Tuesday, May 31, 2005

week of May 29-June 4

"It's All In My Mind" - Teenage Fanclub
Glistening, accomplished pop from a Scottish band that came together in 1989 and has never quite had its day. Look how much these guys pull out of a simple melody set against a clockwork, tom-tom-accented beat, and how effortlessly they do it--largely by playing against the regularities they set up. Notice, to begin with, how the melody line of the verse starts first on the downbeat and then, when it repeats, begins on the upbeat; this creates an off-centered feeling to what is actually a regular, 4/4 beat. But then notice what happens in the chorus (which is just the words "It's all in my mind" sung twice)--the beat is stretched to 6/4 for two measures, which manages both to ground the song and keep it slightly on edge. A minute and a half into things, we're returned to the first verse but the song has shifted subtly, tom-tom giving way to a fuller drum kit, some gorgeous but unexpected harmonies fleshing out the words and their dreamy message. That the whole thing culminates in a spaced-out guitar break three-quarters of the way through--I love how the song sort of floats into the guitar solo, as if catching up to it--is only fitting. "It's All In My Mind" is the lead track on the band's new CD Man-Made, their seventh, scheduled for release next week on Merge Records. The MP3 is available via Filter Magazine.

"The World in 1984" - Shearwater
This song has the echoey, majestic sadness of a forgotten photo album, an impression accentuated by the timeless melody, backward-looking lyrics, and singer Jonathan Meiburg's high, fluttery voice. There's something haunting and lasting at work here, something I'd locate somewhere in the graceful interaction between the minor and major chords and the way they play out through the central, plaintive piano refrain. Shearwater features two members (keyboard player Meiburg and guitarist Will Sheff) of the somewhat better-known Okkervil River; reflecting Meiburg's graduate-level involvement in ornithology (how does he have the time?), the band is named for a type of bird that flies close to the surface of the water. And the song comes from an album called Winged Life (released last year on Austin-based Misra Records), to continue the bird theme--although the phrase itself is William Blake's (is it my imagination or are independent rock bands the last bastion of literate culture in our post-literate world?): "He who binds to himself a joy/Does the winged life destroy;/ But he who kisses the joy as it flies/Lives in eternity's sun rise." The MP3, by the way, is hosted on the band's site.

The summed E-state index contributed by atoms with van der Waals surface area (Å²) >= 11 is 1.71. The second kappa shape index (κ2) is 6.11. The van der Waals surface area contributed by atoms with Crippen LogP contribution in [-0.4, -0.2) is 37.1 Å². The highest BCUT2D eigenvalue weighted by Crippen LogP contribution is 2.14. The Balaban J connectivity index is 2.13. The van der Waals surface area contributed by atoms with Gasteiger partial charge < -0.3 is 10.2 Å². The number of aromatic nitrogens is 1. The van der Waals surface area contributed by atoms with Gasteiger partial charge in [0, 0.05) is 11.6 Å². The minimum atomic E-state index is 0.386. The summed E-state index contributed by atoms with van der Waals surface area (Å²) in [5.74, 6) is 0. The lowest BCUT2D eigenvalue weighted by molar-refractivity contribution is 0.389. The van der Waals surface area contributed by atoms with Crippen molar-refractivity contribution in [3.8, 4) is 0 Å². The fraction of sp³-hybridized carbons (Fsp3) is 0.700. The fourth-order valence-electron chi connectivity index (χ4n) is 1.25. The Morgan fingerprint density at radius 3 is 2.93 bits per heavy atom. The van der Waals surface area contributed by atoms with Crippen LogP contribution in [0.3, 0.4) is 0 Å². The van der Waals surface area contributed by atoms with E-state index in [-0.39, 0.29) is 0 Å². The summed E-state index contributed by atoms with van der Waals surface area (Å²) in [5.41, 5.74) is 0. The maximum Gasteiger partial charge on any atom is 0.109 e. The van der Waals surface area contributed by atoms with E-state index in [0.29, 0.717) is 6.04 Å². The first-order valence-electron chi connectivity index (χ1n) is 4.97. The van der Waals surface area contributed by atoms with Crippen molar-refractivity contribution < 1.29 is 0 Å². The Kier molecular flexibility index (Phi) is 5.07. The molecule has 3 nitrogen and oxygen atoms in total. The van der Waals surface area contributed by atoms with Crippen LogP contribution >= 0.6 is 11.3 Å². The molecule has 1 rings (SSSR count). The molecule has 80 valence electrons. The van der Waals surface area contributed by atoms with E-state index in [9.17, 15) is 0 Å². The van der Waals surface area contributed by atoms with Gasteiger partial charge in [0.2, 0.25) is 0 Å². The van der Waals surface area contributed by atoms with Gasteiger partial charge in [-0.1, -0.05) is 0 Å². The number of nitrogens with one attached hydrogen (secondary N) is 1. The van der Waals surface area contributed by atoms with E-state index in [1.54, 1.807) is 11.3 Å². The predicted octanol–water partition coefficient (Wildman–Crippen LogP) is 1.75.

"New Resolution" - the Heartless Bastards
Skeletal and elemental, "New Resolution" is driven by an aggressive drumbeat (hey, it's distinctive drumbeat week) and Erika Wennerstrom's achy-furious voice. She's got something of that back-of-the-throat roughness that makes Lucinda Williams cut me to the core sometimes, but in this case it's Lucinda crossed with Patti Smith, or maybe even Robert Plant. While "New Resolution" is rooted in a time-worn bass line, there is simultaneously a liberating vibe to this short and quirky tune, as if the band is gleefully writing its own rules as it goes. I for one find it impossible to argue with (not to mention half fall in love with) anyone who sings the following: "My new resolution is to be/Someone who does not care what anyone thinks of me/'Cause I don't even like myself half the time/And what's the use in worrying what's on other people's minds?" The Heartless Bastards are from Cincinnati; "New Resolution" can be found on the band's debut CD, Stairs and Elevators, released in February on Fat Possum Records, a label previously known for blues recordings. The MP3 is available via the band's web site.

Monday, May 23, 2005

week of May 22-28

"Waves" - Marjorie Fair
This is one of the most accomplished, forward-looking examples I've heard yet of the neo-soft-rock sound that seems to be bubbling up on the 21st-century rock scene alongside the neo-new-wave sound that's getting most of the attention so far. What makes "Waves" a particular pleasure is the band's success (Marjorie Fair is a band, not a person) in linking a sweetly melancholy America-esque sound with a grounded, indie-rock-style drive. Listen to the opening drumbeat: it means business, and prevents the jazzy chords that comprise the heart of the song (major sevenths and ninths and things like that) from turning mushy and dull. Likewise is the lovely melody--and singer Evan Slamka's equally lovely delivery of said melody--counterbalanced by some edgy guitar work; beyond the central, chiming riff there are droning accents that work to create palpable mystique throughout the piece, rising at last to the surface by way of a brief, reverberant solo beginning at 2:56. This mellow-rock meets indie-rock mix might almost seem its own sort of formula except for the fact that hardly anyone can do this effectively--it's not much of a formula if it isn't easily replicated, after all. "Waves" is a song off the L.A. foursome's debut CD, Self Help Serenade, which was released last year in the U.K. and is slated for a major-label stateside release in July. Capitol Records is cranking up the PR machine on this one, and while I am not always pleased by the way that manifests itself, I must remind myself that back in the day, the big labels regularly delivered good music to the masses; it's not yet too late (I don't think) for at least some of them to remember this.